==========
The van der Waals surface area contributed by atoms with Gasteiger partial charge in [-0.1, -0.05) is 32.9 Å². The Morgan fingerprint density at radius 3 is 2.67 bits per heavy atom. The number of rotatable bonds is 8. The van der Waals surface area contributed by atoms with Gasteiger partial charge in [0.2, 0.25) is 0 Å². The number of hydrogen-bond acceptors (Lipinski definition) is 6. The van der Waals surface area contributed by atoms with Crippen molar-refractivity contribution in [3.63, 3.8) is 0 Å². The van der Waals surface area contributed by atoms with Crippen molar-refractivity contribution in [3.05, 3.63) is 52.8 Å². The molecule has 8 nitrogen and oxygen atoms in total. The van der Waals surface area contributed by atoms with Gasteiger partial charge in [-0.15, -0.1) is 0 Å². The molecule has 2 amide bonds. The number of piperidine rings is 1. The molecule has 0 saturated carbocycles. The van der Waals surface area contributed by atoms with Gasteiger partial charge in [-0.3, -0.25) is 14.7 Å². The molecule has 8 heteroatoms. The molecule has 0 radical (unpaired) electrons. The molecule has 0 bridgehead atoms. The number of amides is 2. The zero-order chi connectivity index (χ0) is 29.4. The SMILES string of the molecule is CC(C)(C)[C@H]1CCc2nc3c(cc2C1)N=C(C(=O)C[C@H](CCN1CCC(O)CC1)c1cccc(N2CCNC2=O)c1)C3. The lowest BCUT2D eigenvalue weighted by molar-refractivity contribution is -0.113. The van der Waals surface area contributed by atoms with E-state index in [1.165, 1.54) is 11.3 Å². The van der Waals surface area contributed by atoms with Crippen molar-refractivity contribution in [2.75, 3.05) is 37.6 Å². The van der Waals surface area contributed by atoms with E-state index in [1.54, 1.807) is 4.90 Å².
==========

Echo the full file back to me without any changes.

The van der Waals surface area contributed by atoms with Gasteiger partial charge in [-0.1, -0.05) is 32.9 Å². The Morgan fingerprint density at radius 3 is 2.67 bits per heavy atom. The number of rotatable bonds is 8. The van der Waals surface area contributed by atoms with Gasteiger partial charge in [0.2, 0.25) is 0 Å². The number of hydrogen-bond acceptors (Lipinski definition) is 6. The van der Waals surface area contributed by atoms with Crippen molar-refractivity contribution in [3.63, 3.8) is 0 Å². The van der Waals surface area contributed by atoms with Crippen molar-refractivity contribution in [3.05, 3.63) is 52.8 Å². The molecule has 8 nitrogen and oxygen atoms in total. The van der Waals surface area contributed by atoms with Gasteiger partial charge in [-0.15, -0.1) is 0 Å². The molecule has 2 amide bonds. The number of piperidine rings is 1. The molecule has 0 saturated carbocycles. The van der Waals surface area contributed by atoms with Gasteiger partial charge in [-0.3, -0.25) is 14.7 Å². The molecule has 8 heteroatoms. The molecule has 0 radical (unpaired) electrons. The molecule has 0 bridgehead atoms. The number of amides is 2. The zero-order chi connectivity index (χ0) is 29.4. The SMILES string of the molecule is CC(C)(C)[C@H]1CCc2nc3c(cc2C1)N=C(C(=O)C[C@H](CCN1CCC(O)CC1)c1cccc(N2CCNC2=O)c1)C3. The lowest BCUT2D eigenvalue weighted by molar-refractivity contribution is -0.113. The van der Waals surface area contributed by atoms with E-state index in [1.165, 1.54) is 11.3 Å². The van der Waals surface area contributed by atoms with Crippen molar-refractivity contribution in [2.75, 3.05) is 37.6 Å². The van der Waals surface area contributed by atoms with E-state index in [1.54, 1.807) is 4.90 Å².